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Microorganisms 2015, 3(3), 464-483; doi:10.3390/microorganisms3030464

Role of Bacterial Exopolysaccharides as Agents in Counteracting Immune Disorders Induced by Herpes Virus

1
Research Centre for Extreme Environments and Extremophiles, Department of Biological and Environmental Sciences, University of Messina, V.le F. Stagno d’Alcontres 31, 98166 Messina, Italy
2
Council of National Research (C.N.R.), Institute of Biomolecular Chemistry, Via Campi Flegrei 34, 80078 Pozzuoli, Italy
3
Department of Human Pathology, Unit of Clinical Microbiology, Policlinico Universitario “G. Martino”, Via Consolare Valeria, 98125 Messina, Italy
These authors contributed equally to this work.
*
Author to whom correspondence should be addressed.
Academic Editors: Ricardo Amils and Elena González Toril
Received: 1 July 2015 / Revised: 24 July 2015 / Accepted: 5 August 2015 / Published: 21 August 2015
(This article belongs to the Special Issue Extremophiles)
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Abstract

Extreme marine environments, such as the submarine shallow vents of the Eolian Islands (Italy), offer an almost unexplored source of microorganisms producing unexploited and promising biomolecules for pharmaceutical applications. Thermophilic and thermotolerant bacilli isolated from Eolian vents are able to produce exopolysaccharides (EPSs) with antiviral and immunomodulatory effects against Herpes simplex virus type 2 (HSV-2). HSV-2 is responsible for the most common and continuously increasing viral infections in humans. Due to the appearance of resistance to the available treatments, new biomolecules exhibiting different mechanisms of action could provide novel agents for treating viral infections. The EPSs hinder the HSV-2 replication in human peripheral blood mononuclear cells (PBMC) but not in WISH (Wistar Institute Susan Hayflic) cells line, indicating that cell-mediated immunity was involved in the antiviral activity. High levels of Th1-type cytokines were detected in PBMC treated with all EPSs, while Th2-type cytokines were not induced. These EPSs are water soluble exopolymers able to stimulate the immune response and thus contribute to the antiviral immune defense, acting as immunomodulators. As stimulants of Th1 cell-mediated immunity, they could lead to the development of novel drugs as alternative in the treatment of herpes virus infections, as well as in immunocompromised host. View Full-Text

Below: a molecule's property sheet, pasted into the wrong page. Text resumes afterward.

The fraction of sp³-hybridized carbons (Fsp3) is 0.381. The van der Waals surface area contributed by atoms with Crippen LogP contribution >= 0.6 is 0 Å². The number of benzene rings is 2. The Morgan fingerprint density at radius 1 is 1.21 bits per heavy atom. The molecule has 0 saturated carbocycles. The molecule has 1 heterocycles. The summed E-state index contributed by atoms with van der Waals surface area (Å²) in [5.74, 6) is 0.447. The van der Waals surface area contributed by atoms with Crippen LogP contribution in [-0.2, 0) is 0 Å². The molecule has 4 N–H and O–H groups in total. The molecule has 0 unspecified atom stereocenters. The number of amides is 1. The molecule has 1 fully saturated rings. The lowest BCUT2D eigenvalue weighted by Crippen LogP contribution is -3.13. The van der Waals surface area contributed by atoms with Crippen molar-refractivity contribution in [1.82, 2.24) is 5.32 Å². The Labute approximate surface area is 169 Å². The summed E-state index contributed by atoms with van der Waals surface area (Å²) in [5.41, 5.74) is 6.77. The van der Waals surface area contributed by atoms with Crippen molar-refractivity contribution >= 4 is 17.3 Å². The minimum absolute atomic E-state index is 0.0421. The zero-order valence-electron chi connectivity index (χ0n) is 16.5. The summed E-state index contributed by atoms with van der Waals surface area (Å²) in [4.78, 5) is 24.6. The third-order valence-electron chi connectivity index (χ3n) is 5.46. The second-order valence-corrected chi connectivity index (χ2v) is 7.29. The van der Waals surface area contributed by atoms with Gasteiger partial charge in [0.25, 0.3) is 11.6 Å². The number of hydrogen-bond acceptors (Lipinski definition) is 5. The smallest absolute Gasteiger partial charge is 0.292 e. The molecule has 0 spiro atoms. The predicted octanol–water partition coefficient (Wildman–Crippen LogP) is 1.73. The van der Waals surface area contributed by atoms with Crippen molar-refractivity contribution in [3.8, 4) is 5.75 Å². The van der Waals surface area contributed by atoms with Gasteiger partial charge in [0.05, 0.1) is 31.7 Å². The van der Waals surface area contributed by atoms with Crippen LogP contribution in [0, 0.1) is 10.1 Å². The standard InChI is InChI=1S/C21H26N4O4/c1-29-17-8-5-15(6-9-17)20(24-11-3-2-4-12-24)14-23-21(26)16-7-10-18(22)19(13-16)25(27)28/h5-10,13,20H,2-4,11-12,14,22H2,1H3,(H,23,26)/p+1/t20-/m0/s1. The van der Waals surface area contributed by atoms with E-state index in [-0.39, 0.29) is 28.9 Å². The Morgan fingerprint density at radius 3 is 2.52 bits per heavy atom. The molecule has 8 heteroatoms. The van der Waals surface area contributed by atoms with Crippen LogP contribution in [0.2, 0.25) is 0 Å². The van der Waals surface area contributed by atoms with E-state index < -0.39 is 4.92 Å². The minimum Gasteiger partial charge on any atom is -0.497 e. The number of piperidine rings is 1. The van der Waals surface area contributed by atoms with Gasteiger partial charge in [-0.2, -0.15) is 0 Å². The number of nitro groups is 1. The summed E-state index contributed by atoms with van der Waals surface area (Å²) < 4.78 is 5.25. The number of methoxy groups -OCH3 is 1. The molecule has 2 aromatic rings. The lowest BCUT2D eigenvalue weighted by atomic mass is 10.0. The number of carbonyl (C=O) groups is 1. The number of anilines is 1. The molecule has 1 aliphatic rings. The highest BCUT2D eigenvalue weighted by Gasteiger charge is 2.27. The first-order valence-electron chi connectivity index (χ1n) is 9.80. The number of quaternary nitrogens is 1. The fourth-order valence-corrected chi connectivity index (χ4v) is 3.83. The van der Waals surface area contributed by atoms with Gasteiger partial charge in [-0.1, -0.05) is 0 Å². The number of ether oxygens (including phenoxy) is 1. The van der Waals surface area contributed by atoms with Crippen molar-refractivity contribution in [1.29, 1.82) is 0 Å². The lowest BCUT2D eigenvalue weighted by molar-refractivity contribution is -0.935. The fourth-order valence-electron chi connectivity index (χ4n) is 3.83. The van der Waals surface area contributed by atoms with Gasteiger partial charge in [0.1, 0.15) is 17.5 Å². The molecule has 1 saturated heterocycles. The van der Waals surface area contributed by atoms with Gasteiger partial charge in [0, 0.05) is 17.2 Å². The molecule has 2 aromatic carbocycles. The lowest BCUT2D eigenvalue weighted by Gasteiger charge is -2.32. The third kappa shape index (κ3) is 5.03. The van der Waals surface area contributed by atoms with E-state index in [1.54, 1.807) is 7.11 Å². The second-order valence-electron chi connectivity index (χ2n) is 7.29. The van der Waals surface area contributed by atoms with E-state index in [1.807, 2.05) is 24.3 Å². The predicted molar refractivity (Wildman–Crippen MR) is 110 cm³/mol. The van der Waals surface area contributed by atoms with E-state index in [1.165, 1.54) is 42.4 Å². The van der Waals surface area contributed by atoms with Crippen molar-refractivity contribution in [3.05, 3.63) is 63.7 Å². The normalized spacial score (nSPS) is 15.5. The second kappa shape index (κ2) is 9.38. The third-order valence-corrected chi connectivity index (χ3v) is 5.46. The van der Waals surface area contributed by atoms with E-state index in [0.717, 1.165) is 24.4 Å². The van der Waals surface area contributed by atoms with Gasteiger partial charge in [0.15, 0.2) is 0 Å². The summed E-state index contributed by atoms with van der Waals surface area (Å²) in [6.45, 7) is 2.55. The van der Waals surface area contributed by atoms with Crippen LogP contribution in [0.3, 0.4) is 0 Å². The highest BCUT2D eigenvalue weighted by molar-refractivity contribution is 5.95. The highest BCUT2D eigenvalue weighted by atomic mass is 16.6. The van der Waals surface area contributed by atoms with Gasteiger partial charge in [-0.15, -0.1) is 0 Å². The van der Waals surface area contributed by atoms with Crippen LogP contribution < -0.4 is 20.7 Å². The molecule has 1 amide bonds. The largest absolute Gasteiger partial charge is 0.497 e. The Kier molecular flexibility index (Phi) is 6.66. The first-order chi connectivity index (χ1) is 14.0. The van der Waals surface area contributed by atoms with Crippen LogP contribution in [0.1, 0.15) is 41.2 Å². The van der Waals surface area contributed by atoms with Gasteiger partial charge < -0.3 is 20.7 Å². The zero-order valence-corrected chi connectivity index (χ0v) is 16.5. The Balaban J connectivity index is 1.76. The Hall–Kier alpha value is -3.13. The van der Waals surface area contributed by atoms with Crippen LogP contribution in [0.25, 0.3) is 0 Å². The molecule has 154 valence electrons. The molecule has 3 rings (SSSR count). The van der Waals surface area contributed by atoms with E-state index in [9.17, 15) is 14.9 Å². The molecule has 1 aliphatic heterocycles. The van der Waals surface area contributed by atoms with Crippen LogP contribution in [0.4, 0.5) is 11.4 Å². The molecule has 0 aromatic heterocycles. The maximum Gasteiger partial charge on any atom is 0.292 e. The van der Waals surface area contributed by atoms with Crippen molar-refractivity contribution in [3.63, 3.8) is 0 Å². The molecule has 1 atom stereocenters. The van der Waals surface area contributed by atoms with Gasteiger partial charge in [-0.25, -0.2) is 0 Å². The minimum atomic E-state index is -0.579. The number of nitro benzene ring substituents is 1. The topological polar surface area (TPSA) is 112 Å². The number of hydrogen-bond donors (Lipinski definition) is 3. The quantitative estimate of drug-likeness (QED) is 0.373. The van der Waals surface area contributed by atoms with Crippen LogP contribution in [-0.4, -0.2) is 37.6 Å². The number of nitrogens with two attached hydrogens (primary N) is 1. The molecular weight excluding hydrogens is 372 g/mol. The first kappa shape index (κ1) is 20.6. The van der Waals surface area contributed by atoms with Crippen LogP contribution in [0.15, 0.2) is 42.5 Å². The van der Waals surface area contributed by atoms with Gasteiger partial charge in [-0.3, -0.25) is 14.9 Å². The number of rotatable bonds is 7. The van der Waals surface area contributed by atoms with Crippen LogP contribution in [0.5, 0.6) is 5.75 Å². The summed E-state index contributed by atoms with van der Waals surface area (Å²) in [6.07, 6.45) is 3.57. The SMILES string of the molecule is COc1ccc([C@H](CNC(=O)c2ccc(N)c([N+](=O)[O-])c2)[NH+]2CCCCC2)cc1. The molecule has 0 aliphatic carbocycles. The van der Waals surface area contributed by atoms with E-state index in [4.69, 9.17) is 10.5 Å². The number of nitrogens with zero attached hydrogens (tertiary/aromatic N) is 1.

Keywords: antivirals; Eolian Islands; exopolysaccharides; herpes simplex virus; immunomodulators; extremophiles; shallow marine vents antivirals; Eolian Islands; exopolysaccharides; herpes simplex virus; immunomodulators; extremophiles; shallow marine vents
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This is an open access article distributed under the Creative Commons Attribution License which permits unrestricted use, distribution, and reproduction in any medium, provided the original work is properly cited. (CC BY 4.0).

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Gugliandolo, C.; Spanò, A.; Maugeri, T.L.; Poli, A.; Arena, A.; Nicolaus, B. Role of Bacterial Exopolysaccharides as Agents in Counteracting Immune Disorders Induced by Herpes Virus. Microorganisms 2015, 3, 464-483.

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